The infotainment screens at part of the new Mercedes infotainment system. The central rotary dial control knob from the last system is gone, replaced by a trackpad on the center console as well as a handrest.

Small and agile, the 2019 Mercedes-Benz A-Class is fun to drive and its ride is a big improvement over the CLA.

The A-Class is the son that makes up for the sins of the father. While the CLA-Class suffers from a stiff ride to go with sporty handling, the A-Class offers a better balance of the two. It still handles well but won’t beat you up on a rough road. Its 2.0-liter turbo-4 also gets the job done with little drama. We rate it a 7 for performance thanks to its sharp steering and comfortable ride.

The A-Class body structure is an evolution of the CLA but is tuned to be stiffer, which affords better ride quality.

Mercedes offers three suspensions and three wheel sizes for the A-Class. The suspensions are conventional, with MacPherson struts up front and a multi-link independent rear end. The AMG Line Package lowers the ride height 0.6 inch without stiffening it. It also comes with 19-inch wheels, though 17s and 18s are available with the base setup. A third choice adds adaptive dampers.

Even with the AMG Line Package, the A-Class absorbs most bumps well and doesn’t pound over the smallest stuff like the CLA. The rear end can bound over uneven pavement, but that’s likely due to the short wheelbase more than stiff tuning. The ride almost certainly gets softer with the smaller wheels but we haven’t tested them.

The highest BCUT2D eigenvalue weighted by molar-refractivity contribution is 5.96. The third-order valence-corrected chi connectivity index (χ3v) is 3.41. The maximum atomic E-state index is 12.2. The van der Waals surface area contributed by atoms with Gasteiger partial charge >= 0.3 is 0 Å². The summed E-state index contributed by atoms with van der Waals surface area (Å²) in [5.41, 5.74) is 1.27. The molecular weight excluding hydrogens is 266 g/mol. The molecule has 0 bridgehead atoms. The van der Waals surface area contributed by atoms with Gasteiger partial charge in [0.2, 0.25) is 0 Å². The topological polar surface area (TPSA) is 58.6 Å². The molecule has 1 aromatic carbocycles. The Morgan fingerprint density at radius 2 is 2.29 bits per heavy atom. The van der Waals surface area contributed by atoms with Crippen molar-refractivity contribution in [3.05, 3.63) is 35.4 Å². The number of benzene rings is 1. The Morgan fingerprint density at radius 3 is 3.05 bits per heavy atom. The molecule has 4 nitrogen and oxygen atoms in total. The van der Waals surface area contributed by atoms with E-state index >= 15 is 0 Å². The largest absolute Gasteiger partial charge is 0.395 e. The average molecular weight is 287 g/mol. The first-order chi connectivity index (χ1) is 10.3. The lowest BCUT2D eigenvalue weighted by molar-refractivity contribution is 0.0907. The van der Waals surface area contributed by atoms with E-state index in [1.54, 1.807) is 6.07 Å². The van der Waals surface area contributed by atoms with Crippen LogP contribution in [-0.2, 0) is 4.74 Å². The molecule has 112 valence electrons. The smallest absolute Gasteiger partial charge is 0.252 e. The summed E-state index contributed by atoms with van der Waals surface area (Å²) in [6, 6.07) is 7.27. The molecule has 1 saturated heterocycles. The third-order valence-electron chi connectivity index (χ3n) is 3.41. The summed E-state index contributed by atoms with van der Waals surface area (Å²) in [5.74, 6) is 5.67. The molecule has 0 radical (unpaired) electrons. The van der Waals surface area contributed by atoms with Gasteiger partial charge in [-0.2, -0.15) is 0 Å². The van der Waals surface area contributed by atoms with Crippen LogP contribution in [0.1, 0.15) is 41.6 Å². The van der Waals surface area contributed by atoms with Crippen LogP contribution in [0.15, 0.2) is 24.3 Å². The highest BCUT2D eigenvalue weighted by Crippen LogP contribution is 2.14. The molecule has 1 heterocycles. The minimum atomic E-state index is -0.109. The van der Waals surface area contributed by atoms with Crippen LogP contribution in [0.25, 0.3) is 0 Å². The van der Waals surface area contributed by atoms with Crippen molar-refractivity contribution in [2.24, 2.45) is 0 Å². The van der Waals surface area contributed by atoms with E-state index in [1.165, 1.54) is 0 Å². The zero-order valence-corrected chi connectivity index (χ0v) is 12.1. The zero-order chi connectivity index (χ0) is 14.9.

The A-Class is fun to drive, too. Its steering has a steady on-center feel, a nice heft, and direct responses. The car leans little in corners and is small enough to change directions quickly. The brakes offer a natural pedal feel, and the perforated front brakes in the AMG Line Package are the best choice for canyon carvers.

In its launch year, the A-Class offers only one powertrain, a 2.0-liter turbo-4 that makes 188 hp and 221 lb-ft of torque mated to a 7-speed dual-clutch automatic. Buyers have a choice of front- or all-wheel drive. The turbo-4 is no world-beater, but it will launch the car to 60 mph in 7.1 seconds, which is plenty quick for everyday needs including the occasional highway pass.

The engine is matched well to the transmission, too. The 7-speed shifts quickly and decisively, without the pause in power delivery that you can get in the more powerful CLA.
Look for performance-oriented A35 and A45 models in the future, with up to 400 horsepower.

Comfort & Quality
The cockpit of the A-Class is premium but not quite luxurious, and it has good space for its size.

The Mercedes-Benz A-Class takes a traditional sedan shape versus the CLA’s coupe-like profile, and that makes it a much more usable car. It is also nicely appointed for an entry luxury car thanks to Mercedes levels of quality. We rate it a 6 for its simple and attractive interior layout.